Our May Woman of the Month is the legendary Carlotta Lennox. In Part I of our interview with her, she took us to Enid, Oklahoma, where she was raised with two brothers and a sister by a dad who revolutionized the chicken fried steak industry and a fashion-forward, boutique-owning mom. After a chance encounter, fate whisked Carlotta off to Miami to launch her modeling career.
In Part II, we go deeper into her life as a model, a single mom, entrepreneur, business owner, and wife. She shares hard-earned wisdom about marriage and about the strength it takes to follow our dreams.
Please enjoy the second part of Courtney’s interview with Carlotta Lennox.
MB: Picking up from our earlier discussion, do agencies take their time building a new model’s book or are they thrown into it?
CL: I’ll speak for Kim Dawson, my agency now. They’ve groomed and molded at least nine supermodels. When I say supermodels, I mean models who are grossing millions and millions of dollars a year. I’m still working towards that Super model status, but I have a very lucrative modeling career. As a new model, you need street smarts. If you’re thrust into this industry—which a lot of young girls are—you may get caught up in the partying, the drugs, all of that. But if you can take a step back, you’ll understand that this is a business where you can make a lot of money.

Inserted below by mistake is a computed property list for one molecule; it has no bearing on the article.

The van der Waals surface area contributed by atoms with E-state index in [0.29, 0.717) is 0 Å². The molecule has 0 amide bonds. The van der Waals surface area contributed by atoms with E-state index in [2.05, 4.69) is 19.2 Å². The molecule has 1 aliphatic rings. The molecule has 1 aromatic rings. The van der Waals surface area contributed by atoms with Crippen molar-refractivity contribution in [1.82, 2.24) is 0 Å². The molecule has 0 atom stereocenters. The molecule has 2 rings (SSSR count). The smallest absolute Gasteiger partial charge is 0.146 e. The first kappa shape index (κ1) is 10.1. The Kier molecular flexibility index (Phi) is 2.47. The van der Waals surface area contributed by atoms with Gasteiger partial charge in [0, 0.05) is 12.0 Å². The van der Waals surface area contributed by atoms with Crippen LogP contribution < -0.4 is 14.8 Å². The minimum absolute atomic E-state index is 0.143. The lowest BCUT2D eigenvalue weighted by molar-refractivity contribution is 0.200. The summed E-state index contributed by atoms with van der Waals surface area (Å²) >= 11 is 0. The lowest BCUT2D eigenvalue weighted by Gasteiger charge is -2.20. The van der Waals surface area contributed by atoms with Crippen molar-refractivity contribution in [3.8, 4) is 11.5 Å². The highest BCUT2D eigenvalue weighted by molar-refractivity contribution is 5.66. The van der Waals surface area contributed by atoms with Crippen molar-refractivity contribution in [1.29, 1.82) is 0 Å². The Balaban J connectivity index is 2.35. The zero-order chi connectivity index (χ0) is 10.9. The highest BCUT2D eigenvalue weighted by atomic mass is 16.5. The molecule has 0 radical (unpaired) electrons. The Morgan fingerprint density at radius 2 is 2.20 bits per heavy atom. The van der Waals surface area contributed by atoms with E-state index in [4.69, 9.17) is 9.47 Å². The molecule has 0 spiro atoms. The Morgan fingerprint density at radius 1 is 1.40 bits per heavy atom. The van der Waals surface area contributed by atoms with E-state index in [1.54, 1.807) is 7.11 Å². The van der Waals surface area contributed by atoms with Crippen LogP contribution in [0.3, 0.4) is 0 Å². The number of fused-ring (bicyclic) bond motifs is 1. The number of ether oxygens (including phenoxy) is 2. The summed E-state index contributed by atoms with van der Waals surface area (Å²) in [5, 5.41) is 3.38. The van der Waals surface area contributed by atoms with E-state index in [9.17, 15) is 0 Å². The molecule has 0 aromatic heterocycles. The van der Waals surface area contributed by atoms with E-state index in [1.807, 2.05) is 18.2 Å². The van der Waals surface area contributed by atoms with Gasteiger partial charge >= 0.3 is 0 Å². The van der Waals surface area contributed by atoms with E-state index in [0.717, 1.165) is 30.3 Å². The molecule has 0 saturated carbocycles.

Agencies mold young girls so that they have the opportunity to mature and the agency can see how they handle themselves in front of clients—does the model arrive on time, does she come prepared, or did she go to bed at 3:00 a.m. and now smells like beer and wine?
MB: Miami is known as a tempting city. How did you thrive in such an environment?
CL: Even though my home base was South Beach, I would fly to a lot of different countries for different Fashion Weeks. Ultimately, I think I survived because I like to observe. I watched a lot of girls go into a downward spiral, hit the ground, and never bounce back. They could’ve been something amazing in the industry, but they were too quick to get involved and didn’t understand what could happen to them in the future.
MB: Whenever all this was going on, were you still close with your family?
CL: Oh YES! Absolutely. My parents would visit me at least twice a year, if not more. They were always checking on me and making sure I was doing what I was supposed to do. As a young adult, I did some crazy things, too, but I felt like everything has timing. What happened to me in Miami has prepared me for who I am in my life today. I’m extremely happy that my parents supported me and gave me the confidence to live the dream I wanted. They didn’t pressure me to follow what they wanted me to do.